easy mantua cutting

First posted by BY M D B | 2019-03-27

The art of cutting often depends on very precise measurements that have no room for errors of even finger width. This precision was best sought by taking measurements over an already dressed figure in the correct shoes. At a time when this was over much the same garment as was to be made this was a much faster process than for those of with no such garment.

Luckily it’s easy to plan a mantua based on the front length. The front of the robe was cut from one full width of fabric as long as from my shoulder to floor plus two hand widths. One hand width is to extend the fronts over the shoulder, the other is for turning. These are very cautious amounts and may need to be trimmed back.

From there I laid out the rest of my fabric to mimic the back panel. I started one full width of fabric from the hem of the front, followed the angle up to the waist, then folded the fabric back so I could find the top which would make up the back.

I knew I wanted my side extensions to be only one full width of fabric (so two widths of a more in era width. I cut (tore) one width from waist to floor plus a hand width for turnings. Then folded on the diagonal to form the two side extensions.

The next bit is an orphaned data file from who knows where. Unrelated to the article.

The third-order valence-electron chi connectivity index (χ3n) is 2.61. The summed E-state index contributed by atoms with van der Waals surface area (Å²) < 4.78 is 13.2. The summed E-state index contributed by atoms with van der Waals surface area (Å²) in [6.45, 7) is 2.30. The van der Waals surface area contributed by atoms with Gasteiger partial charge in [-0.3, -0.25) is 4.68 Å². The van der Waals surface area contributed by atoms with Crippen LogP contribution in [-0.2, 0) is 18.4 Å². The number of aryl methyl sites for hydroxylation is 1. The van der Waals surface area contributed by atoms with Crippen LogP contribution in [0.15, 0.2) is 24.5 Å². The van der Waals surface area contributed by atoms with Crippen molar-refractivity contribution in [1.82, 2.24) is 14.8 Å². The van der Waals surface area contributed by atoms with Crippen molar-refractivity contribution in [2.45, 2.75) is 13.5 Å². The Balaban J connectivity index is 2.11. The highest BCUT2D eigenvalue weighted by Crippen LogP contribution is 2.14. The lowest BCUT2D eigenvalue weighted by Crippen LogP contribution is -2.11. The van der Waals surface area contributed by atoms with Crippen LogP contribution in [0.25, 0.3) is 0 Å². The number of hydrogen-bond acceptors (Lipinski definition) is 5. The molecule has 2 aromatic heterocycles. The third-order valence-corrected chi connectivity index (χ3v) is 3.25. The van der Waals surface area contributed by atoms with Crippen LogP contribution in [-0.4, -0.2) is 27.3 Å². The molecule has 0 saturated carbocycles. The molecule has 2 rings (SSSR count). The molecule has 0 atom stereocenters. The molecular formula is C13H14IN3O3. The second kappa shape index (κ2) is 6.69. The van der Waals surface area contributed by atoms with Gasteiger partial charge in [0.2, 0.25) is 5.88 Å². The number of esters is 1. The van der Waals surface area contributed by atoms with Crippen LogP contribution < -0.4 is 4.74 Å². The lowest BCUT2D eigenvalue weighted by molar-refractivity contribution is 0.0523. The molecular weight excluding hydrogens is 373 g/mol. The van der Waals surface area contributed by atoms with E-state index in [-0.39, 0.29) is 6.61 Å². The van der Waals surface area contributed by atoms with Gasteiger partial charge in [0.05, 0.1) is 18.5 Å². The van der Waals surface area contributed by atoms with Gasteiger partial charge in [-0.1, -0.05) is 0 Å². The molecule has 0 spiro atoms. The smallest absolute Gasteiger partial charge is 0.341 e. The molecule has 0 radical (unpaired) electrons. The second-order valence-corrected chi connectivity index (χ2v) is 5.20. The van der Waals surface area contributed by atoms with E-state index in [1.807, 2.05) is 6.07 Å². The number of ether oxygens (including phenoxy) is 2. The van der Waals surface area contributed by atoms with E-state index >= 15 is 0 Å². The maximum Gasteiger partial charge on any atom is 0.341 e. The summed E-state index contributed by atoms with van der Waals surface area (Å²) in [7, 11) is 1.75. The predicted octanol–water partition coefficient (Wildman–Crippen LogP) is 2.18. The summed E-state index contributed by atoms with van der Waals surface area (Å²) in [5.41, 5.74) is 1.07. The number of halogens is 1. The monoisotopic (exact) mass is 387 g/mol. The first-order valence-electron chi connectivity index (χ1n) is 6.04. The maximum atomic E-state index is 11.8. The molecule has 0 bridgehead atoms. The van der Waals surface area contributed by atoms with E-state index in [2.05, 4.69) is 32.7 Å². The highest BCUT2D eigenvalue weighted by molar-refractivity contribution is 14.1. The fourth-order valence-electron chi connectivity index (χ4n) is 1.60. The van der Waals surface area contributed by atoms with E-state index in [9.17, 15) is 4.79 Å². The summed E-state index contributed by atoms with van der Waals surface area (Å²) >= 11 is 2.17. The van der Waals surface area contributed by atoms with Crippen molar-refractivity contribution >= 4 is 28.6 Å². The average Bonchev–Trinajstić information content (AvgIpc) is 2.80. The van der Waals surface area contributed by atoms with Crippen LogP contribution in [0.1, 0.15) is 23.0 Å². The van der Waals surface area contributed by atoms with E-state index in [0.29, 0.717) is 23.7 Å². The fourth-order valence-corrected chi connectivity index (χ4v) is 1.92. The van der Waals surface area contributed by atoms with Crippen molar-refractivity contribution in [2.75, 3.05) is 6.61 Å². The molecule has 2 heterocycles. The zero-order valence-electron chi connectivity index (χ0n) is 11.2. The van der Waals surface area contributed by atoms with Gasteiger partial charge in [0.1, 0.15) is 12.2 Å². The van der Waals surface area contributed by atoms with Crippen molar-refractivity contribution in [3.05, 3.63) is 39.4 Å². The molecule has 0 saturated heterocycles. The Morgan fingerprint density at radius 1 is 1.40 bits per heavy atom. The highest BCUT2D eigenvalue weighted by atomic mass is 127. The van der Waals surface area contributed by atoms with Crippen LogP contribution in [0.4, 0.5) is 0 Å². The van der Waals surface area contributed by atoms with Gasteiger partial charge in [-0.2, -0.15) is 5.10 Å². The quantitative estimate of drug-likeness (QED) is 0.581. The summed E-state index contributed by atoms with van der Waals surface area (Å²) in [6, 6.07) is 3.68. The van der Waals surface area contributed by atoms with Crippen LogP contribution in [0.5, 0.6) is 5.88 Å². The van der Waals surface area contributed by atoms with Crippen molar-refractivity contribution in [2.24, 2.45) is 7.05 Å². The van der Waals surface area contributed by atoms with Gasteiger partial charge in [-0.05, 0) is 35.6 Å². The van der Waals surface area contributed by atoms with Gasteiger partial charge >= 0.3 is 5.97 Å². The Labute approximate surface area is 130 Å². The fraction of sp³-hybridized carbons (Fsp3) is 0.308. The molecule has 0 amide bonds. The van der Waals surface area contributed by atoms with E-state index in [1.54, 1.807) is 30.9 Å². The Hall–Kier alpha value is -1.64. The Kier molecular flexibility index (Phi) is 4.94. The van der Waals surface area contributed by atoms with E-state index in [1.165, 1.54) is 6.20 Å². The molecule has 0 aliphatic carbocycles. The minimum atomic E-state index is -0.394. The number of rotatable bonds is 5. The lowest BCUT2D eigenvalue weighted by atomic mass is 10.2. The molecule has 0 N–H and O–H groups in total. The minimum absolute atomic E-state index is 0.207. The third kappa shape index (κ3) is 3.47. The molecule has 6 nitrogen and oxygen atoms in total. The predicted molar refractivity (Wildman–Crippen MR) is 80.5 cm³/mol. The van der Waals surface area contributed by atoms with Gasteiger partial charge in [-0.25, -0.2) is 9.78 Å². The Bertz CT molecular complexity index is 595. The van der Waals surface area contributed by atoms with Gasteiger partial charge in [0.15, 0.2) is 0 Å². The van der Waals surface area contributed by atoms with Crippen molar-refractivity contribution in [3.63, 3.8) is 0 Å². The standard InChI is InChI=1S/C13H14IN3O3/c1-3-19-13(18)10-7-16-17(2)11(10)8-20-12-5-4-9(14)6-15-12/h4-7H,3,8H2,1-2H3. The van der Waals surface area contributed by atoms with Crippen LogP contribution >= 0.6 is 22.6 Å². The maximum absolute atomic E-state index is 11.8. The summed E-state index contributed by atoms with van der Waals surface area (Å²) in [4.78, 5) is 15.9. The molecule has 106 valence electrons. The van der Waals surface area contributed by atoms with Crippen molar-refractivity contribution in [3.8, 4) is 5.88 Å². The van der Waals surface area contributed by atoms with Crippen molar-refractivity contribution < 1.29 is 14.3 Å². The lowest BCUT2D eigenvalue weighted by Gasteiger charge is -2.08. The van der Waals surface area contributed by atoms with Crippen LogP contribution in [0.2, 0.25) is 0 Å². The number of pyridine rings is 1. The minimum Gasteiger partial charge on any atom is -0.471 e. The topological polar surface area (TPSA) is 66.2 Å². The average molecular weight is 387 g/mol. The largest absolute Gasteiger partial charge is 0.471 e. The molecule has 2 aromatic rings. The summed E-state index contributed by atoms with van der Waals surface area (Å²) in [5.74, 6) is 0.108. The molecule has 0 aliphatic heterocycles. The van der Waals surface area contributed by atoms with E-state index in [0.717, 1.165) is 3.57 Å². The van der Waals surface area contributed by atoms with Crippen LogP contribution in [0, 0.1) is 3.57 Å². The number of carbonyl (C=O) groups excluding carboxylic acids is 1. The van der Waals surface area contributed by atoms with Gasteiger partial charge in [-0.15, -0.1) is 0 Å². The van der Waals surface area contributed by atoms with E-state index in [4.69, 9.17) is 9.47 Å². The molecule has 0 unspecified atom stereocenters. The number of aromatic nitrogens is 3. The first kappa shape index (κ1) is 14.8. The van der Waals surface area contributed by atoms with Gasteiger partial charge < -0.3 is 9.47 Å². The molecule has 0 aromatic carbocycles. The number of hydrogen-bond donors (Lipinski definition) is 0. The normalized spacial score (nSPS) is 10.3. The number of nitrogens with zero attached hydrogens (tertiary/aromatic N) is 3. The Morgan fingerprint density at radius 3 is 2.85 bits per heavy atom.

I didn’t want a very long train so I cut a curve about 3-4 hand widths after stitching the seams.

The underskirt is cut from three drops of fabric from floor to waist plus a hand width to allow for a hem as well as to turn the top edge over for the classic upturned ruffle at the tops of these skirts. As these skirts tend to be between 5-7 widths of in era fabric widths this is a bit of a compromise. I will wind up with side openings which will allow me to wear pockets underneath. The Henri Bonnart illustrations show a lot of openings for pockets.

The rest of the fabric can be used for sleeves and facings.